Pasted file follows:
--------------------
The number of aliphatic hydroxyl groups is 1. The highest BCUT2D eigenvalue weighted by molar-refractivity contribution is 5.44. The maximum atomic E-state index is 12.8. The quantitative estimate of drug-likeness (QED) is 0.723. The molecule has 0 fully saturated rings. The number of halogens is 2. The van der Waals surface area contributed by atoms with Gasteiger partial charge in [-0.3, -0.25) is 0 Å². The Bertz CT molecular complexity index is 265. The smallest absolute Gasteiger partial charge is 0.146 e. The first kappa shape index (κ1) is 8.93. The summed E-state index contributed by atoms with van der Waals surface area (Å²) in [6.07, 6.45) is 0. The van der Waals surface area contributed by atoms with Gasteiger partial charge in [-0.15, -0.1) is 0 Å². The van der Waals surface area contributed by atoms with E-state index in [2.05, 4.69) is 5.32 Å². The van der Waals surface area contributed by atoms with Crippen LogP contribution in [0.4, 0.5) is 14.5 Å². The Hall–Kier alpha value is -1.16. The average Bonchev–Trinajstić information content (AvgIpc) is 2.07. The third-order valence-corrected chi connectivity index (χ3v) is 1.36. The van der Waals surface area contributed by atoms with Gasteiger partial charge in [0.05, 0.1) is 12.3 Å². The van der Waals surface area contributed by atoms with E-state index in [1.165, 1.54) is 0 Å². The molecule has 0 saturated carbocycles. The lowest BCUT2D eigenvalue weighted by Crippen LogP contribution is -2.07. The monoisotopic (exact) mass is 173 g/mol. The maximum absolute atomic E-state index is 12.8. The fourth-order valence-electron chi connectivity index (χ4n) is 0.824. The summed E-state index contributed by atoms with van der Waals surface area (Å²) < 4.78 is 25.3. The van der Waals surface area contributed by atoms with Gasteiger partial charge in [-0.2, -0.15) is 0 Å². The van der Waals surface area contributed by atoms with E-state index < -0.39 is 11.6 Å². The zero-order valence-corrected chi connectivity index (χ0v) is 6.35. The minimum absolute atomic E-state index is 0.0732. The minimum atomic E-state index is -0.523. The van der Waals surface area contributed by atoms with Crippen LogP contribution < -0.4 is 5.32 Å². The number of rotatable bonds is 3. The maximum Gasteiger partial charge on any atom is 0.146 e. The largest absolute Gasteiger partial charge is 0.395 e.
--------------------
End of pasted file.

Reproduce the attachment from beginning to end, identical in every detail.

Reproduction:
The number of aliphatic hydroxyl groups is 1. The highest BCUT2D eigenvalue weighted by molar-refractivity contribution is 5.44. The maximum atomic E-state index is 12.8. The quantitative estimate of drug-likeness (QED) is 0.723. The molecule has 0 fully saturated rings. The number of halogens is 2. The van der Waals surface area contributed by atoms with Gasteiger partial charge in [-0.3, -0.25) is 0 Å². The Bertz CT molecular complexity index is 265. The smallest absolute Gasteiger partial charge is 0.146 e. The first kappa shape index (κ1) is 8.93. The summed E-state index contributed by atoms with van der Waals surface area (Å²) in [6.07, 6.45) is 0. The van der Waals surface area contributed by atoms with Gasteiger partial charge in [-0.15, -0.1) is 0 Å². The van der Waals surface area contributed by atoms with E-state index in [2.05, 4.69) is 5.32 Å². The van der Waals surface area contributed by atoms with Crippen LogP contribution in [0.4, 0.5) is 14.5 Å². The Hall–Kier alpha value is -1.16. The average Bonchev–Trinajstić information content (AvgIpc) is 2.07. The third-order valence-corrected chi connectivity index (χ3v) is 1.36. The van der Waals surface area contributed by atoms with Gasteiger partial charge in [0.05, 0.1) is 12.3 Å². The van der Waals surface area contributed by atoms with E-state index in [1.165, 1.54) is 0 Å². The molecule has 0 saturated carbocycles. The lowest BCUT2D eigenvalue weighted by Crippen LogP contribution is -2.07. The monoisotopic (exact) mass is 173 g/mol. The maximum absolute atomic E-state index is 12.8. The fourth-order valence-electron chi connectivity index (χ4n) is 0.824. The summed E-state index contributed by atoms with van der Waals surface area (Å²) < 4.78 is 25.3. The van der Waals surface area contributed by atoms with Gasteiger partial charge in [-0.2, -0.15) is 0 Å². The van der Waals surface area contributed by atoms with E-state index < -0.39 is 11.6 Å². The zero-order valence-corrected chi connectivity index (χ0v) is 6.35. The minimum absolute atomic E-state index is 0.0732. The minimum atomic E-state index is -0.523. The van der Waals surface area contributed by atoms with Crippen LogP contribution < -0.4 is 5.32 Å². The number of rotatable bonds is 3. The maximum Gasteiger partial charge on any atom is 0.146 e. The largest absolute Gasteiger partial charge is 0.395 e.